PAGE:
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Soo Wan Kim 2 Articles
Complications
Dyslipidemia in Patients with Chronic Kidney Disease: An Updated Overview
Sang Heon Suh, Soo Wan Kim
Diabetes Metab J. 2023;47(5):612-629.   Published online July 24, 2023
DOI: https://doi.org/10.4093/dmj.2023.0067
  • 3,034 View
  • 408 Download
  • 1 Web of Science
  • 1 Crossref
AbstractAbstract PDFPubReader   ePub   
Dyslipidemia is a potentially modifiable cardiovascular risk factor. Whereas the recommendations for the treatment target of dyslipidemia in the general population are being more and more rigorous, the 2013 Kidney Disease: Improving Global Outcomes clinical practice guideline for lipid management in chronic kidney disease (CKD) presented a relatively conservative approach with respect to the indication of lipid lowering therapy and therapeutic monitoring among the patients with CKD. This may be largely attributed to the lack of high-quality evidence derived from CKD population, among whom the overall feature of dyslipidemia is considerably distinctive to that of general population. In this review article, we cover the characteristic features of dyslipidemia and impact of dyslipidemia on cardiovascular outcomes in patients with CKD. We also review the current evidence on lipid lowering therapy to modify the risk of cardiovascular events in this population. We finally discuss the association between dyslipidemia and CKD progression and the potential strategy to delay the progression of CKD in relation to lipid lowering therapy.

Citations

Citations to this article as recorded by  
  • Statin Therapy and Lipid Indices in Chronic Kidney Disease: A Systematic Review and Meta-analysis of Randomized Control Trials
    Jafar Karami, Bahman Razi, Danyal Imani, Saeed Aslani, Mahdi Pakjoo, Mahdieh Fasihi, Keyhan Mohammadi, Amirhossein Sahebkar
    Current Pharmaceutical Design.2024; 30(5): 362.     CrossRef
Cardiovascular Risk/Epidemiology
Glycemic Control and Adverse Clinical Outcomes in Patients with Chronic Kidney Disease and Type 2 Diabetes Mellitus: Results from KNOW-CKD
Ga Young Heo, Hee Byung Koh, Hyung Woo Kim, Jung Tak Park, Tae-Hyun Yoo, Shin-Wook Kang, Jayoun Kim, Soo Wan Kim, Yeong Hoon Kim, Su Ah Sung, Kook-Hwan Oh, Seung Hyeok Han
Diabetes Metab J. 2023;47(4):535-546.   Published online April 25, 2023
DOI: https://doi.org/10.4093/dmj.2022.0112
  • 2,624 View
  • 162 Download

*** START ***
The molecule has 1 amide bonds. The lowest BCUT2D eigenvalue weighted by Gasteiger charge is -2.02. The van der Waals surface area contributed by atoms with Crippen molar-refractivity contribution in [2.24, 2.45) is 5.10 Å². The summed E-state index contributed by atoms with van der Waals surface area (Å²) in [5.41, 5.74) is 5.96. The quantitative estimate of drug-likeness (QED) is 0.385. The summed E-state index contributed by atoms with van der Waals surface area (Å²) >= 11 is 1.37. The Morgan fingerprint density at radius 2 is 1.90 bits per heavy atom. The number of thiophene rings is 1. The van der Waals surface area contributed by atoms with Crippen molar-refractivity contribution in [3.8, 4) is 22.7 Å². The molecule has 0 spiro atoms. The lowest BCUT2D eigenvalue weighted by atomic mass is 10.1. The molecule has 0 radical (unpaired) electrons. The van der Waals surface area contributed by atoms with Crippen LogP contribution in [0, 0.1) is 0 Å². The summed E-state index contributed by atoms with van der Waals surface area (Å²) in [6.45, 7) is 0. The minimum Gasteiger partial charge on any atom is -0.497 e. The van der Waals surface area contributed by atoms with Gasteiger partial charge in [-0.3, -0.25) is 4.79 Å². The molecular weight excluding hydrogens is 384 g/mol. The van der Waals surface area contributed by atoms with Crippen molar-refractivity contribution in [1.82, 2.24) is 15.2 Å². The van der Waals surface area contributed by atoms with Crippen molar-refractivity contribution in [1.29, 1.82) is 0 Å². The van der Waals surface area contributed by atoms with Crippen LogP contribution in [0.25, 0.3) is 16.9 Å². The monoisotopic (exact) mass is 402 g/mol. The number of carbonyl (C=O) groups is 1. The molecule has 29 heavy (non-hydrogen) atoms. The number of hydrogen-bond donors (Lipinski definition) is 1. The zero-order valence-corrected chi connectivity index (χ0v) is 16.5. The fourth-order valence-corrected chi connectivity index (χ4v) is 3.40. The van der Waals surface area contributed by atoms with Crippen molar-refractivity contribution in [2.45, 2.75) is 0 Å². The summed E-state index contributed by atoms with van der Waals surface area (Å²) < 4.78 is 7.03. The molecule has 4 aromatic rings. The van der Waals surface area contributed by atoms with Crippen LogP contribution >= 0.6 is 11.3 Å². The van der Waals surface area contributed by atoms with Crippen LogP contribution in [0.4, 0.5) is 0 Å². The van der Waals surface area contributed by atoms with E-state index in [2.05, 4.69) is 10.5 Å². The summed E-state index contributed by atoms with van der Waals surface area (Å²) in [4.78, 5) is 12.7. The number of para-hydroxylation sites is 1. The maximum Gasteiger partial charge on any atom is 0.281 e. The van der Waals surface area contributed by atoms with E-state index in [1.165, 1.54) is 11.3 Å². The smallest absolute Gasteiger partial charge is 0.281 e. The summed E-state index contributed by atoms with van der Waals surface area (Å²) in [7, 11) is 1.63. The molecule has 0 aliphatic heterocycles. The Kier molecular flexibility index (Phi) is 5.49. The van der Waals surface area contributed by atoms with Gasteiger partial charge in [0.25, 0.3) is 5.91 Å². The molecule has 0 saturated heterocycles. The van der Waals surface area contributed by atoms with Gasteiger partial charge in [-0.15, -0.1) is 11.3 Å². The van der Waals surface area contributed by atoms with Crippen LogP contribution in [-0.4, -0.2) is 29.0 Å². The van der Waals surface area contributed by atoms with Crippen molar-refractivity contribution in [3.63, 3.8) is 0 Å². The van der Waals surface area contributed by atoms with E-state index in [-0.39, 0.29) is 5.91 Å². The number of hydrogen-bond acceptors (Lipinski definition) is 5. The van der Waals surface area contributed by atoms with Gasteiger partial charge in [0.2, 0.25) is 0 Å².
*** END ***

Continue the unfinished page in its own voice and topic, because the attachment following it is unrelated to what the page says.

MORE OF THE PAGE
• 2 Web of Science
  • 3 Crossref
AbstractAbstract PDFSupplementary MaterialPubReader   ePub   
Background
The optimal level of glycosylated hemoglobin (HbA1c) to prevent adverse clinical outcomes is unknown in patients with chronic kidney disease (CKD) and type 2 diabetes mellitus (T2DM).
Methods
We analyzed 707 patients with CKD G1-G5 without kidney replacement therapy and T2DM from the KoreaN Cohort Study for Outcome in Patients With Chronic Kidney Disease (KNOW-CKD), a nationwide prospective cohort study. The main predictor was time-varying HbA1c level at each visit. The primary outcome was a composite of development of major adverse cardiovascular events (MACEs) or all-cause mortality. Secondary outcomes included the individual endpoint of MACEs, all-cause mortality, and CKD progression. CKD progression was defined as a ≥50% decline in the estimated glomerular filtration rate from baseline or the onset of end-stage kidney disease.
Results
During a median follow-up of 4.8 years, the primary outcome occurred in 129 (18.2%) patients. In time-varying Cox model, the adjusted hazard ratios (aHRs) for the primary outcome were 1.59 (95% confidence interval [CI], 1.01 to 2.49) and 1.99 (95% CI, 1.24 to 3.19) for HbA1c levels of 7.0%–7.9% and ≥8.0%, respectively, compared with <7.0%. Additional analysis of baseline HbA1c levels yielded a similar graded association. In secondary outcome analyses, the aHRs for the corresponding HbA1c categories were 2.17 (95% CI, 1.20 to 3.95) and 2.26 (95% CI, 1.17 to 4.37) for MACE, and 1.36 (95% CI, 0.68 to 2.72) and 2.08 (95% CI, 1.06 to 4.05) for all-cause mortality. However, the risk of CKD progression did not differ between the three groups.
Conclusion
This study showed that higher HbA1c levels were associated with an increased risk of MACE and mortality in patients with CKD and T2DM.

Citations

Citations to this article as recorded by  
  • The Beneficial Effect of Glycemic Control against Adverse Outcomes in Patients with Type 2 Diabetes Mellitus and Chronic Kidney Disease
    Dong-Hwa Lee
    Diabetes & Metabolism Journal.2023; 47(4): 484.     CrossRef
  • Prevalence and predictors of chronic kidney disease among type 2 diabetic patients worldwide, systematic review and meta-analysis
    Eneyew Talie Fenta, Habitu Birhan Eshetu, Natnael Kebede, Eyob Ketema Bogale, Amare Zewdie, Tadele Derbew Kassie, Tadele Fentabil Anagaw, Elyas Melaku Mazengia, Sintayehu Shiferaw Gelaw
    Diabetology & Metabolic Syndrome.2023;[Epub]     CrossRef
  • Efficacy and safety of teneligliptin in patients with type 2 diabetes mellitus: a Bayesian network meta-analysis
    Miao Zhu, Ruifang Guan, Guo Ma
    Frontiers in Endocrinology.2023;[Epub]     CrossRef

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